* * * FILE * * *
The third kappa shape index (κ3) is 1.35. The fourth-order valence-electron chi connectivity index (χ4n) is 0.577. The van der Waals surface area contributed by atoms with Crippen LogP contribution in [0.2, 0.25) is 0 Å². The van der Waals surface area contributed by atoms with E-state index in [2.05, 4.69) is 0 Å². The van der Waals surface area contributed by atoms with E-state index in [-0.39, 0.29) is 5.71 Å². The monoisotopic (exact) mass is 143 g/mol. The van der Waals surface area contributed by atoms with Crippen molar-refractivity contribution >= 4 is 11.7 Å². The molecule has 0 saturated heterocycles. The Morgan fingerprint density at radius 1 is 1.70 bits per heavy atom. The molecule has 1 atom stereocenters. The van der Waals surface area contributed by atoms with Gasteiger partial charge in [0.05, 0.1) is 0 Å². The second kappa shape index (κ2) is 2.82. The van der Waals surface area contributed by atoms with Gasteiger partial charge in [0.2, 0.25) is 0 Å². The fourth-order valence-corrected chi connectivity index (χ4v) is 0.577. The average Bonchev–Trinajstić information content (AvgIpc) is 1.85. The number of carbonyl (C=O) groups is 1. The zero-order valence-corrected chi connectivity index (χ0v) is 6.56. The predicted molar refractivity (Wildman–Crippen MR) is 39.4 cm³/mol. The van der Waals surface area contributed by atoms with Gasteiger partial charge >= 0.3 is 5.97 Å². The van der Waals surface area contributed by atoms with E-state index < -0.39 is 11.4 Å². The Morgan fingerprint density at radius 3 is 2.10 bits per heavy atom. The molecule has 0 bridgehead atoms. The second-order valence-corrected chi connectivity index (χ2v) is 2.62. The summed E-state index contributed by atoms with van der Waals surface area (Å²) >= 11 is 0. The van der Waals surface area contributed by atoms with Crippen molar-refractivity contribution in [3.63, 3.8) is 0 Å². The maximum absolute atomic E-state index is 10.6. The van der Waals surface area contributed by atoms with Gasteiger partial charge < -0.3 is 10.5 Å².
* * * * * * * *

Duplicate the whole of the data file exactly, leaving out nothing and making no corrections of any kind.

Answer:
The third kappa shape index (κ3) is 1.35. The fourth-order valence-electron chi connectivity index (χ4n) is 0.577. The van der Waals surface area contributed by atoms with Crippen LogP contribution in [0.2, 0.25) is 0 Å². The van der Waals surface area contributed by atoms with E-state index in [2.05, 4.69) is 0 Å². The van der Waals surface area contributed by atoms with E-state index in [-0.39, 0.29) is 5.71 Å². The monoisotopic (exact) mass is 143 g/mol. The van der Waals surface area contributed by atoms with Crippen molar-refractivity contribution >= 4 is 11.7 Å². The molecule has 0 saturated heterocycles. The Morgan fingerprint density at radius 1 is 1.70 bits per heavy atom. The molecule has 1 atom stereocenters. The van der Waals surface area contributed by atoms with Gasteiger partial charge in [0.05, 0.1) is 0 Å². The second kappa shape index (κ2) is 2.82. The van der Waals surface area contributed by atoms with Gasteiger partial charge in [0.2, 0.25) is 0 Å². The fourth-order valence-corrected chi connectivity index (χ4v) is 0.577. The average Bonchev–Trinajstić information content (AvgIpc) is 1.85. The number of carbonyl (C=O) groups is 1. The zero-order valence-corrected chi connectivity index (χ0v) is 6.56. The predicted molar refractivity (Wildman–Crippen MR) is 39.4 cm³/mol. The van der Waals surface area contributed by atoms with Gasteiger partial charge >= 0.3 is 5.97 Å². The van der Waals surface area contributed by atoms with E-state index < -0.39 is 11.4 Å². The Morgan fingerprint density at radius 3 is 2.10 bits per heavy atom. The molecule has 0 bridgehead atoms. The second-order valence-corrected chi connectivity index (χ2v) is 2.62. The summed E-state index contributed by atoms with van der Waals surface area (Å²) >= 11 is 0. The van der Waals surface area contributed by atoms with Crippen molar-refractivity contribution in [3.63, 3.8) is 0 Å². The maximum absolute atomic E-state index is 10.6. The van der Waals surface area contributed by atoms with Gasteiger partial charge < -0.3 is 10.5 Å².